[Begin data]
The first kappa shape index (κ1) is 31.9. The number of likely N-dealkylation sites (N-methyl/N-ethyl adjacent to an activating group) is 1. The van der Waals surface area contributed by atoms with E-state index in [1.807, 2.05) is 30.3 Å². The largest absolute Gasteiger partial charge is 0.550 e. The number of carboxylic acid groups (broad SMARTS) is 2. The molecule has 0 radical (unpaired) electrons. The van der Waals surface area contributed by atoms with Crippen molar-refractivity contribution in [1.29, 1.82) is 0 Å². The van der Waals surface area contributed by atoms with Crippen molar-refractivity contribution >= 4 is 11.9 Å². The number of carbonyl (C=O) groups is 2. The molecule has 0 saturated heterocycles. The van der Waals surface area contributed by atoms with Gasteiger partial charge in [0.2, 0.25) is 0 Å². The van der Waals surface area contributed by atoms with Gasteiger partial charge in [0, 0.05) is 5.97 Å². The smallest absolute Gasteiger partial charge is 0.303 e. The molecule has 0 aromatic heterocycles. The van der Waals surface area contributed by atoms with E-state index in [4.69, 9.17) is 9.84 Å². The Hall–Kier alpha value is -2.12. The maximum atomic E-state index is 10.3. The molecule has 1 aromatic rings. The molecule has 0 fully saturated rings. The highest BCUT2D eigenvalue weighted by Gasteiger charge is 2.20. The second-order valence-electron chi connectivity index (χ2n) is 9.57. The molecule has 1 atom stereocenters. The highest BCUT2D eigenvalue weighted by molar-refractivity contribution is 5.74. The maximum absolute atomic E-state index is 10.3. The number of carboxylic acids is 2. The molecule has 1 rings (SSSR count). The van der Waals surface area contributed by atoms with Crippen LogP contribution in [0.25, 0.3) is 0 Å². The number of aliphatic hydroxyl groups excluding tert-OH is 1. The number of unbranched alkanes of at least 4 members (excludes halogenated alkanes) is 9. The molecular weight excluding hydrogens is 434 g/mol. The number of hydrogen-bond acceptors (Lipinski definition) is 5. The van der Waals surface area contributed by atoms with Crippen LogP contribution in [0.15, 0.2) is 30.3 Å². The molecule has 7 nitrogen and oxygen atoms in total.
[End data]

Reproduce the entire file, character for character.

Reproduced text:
The first kappa shape index (κ1) is 31.9. The number of likely N-dealkylation sites (N-methyl/N-ethyl adjacent to an activating group) is 1. The van der Waals surface area contributed by atoms with E-state index in [1.807, 2.05) is 30.3 Å². The largest absolute Gasteiger partial charge is 0.550 e. The number of carboxylic acid groups (broad SMARTS) is 2. The molecule has 0 radical (unpaired) electrons. The van der Waals surface area contributed by atoms with Crippen molar-refractivity contribution in [1.29, 1.82) is 0 Å². The van der Waals surface area contributed by atoms with Crippen molar-refractivity contribution >= 4 is 11.9 Å². The number of carbonyl (C=O) groups is 2. The molecule has 0 saturated heterocycles. The van der Waals surface area contributed by atoms with Gasteiger partial charge in [0.2, 0.25) is 0 Å². The van der Waals surface area contributed by atoms with Gasteiger partial charge in [0, 0.05) is 5.97 Å². The smallest absolute Gasteiger partial charge is 0.303 e. The molecule has 0 aromatic heterocycles. The van der Waals surface area contributed by atoms with E-state index in [4.69, 9.17) is 9.84 Å². The Hall–Kier alpha value is -2.12. The maximum atomic E-state index is 10.3. The molecule has 1 aromatic rings. The molecule has 0 fully saturated rings. The highest BCUT2D eigenvalue weighted by Gasteiger charge is 2.20. The second-order valence-electron chi connectivity index (χ2n) is 9.57. The molecule has 1 atom stereocenters. The highest BCUT2D eigenvalue weighted by molar-refractivity contribution is 5.74. The maximum absolute atomic E-state index is 10.3. The number of carboxylic acids is 2. The molecule has 1 rings (SSSR count). The van der Waals surface area contributed by atoms with Crippen LogP contribution in [0.25, 0.3) is 0 Å². The number of aliphatic hydroxyl groups excluding tert-OH is 1. The number of unbranched alkanes of at least 4 members (excludes halogenated alkanes) is 9. The molecular weight excluding hydrogens is 434 g/mol. The number of hydrogen-bond acceptors (Lipinski definition) is 5. The van der Waals surface area contributed by atoms with Crippen LogP contribution in [0.15, 0.2) is 30.3 Å². The molecule has 7 nitrogen and oxygen atoms in total.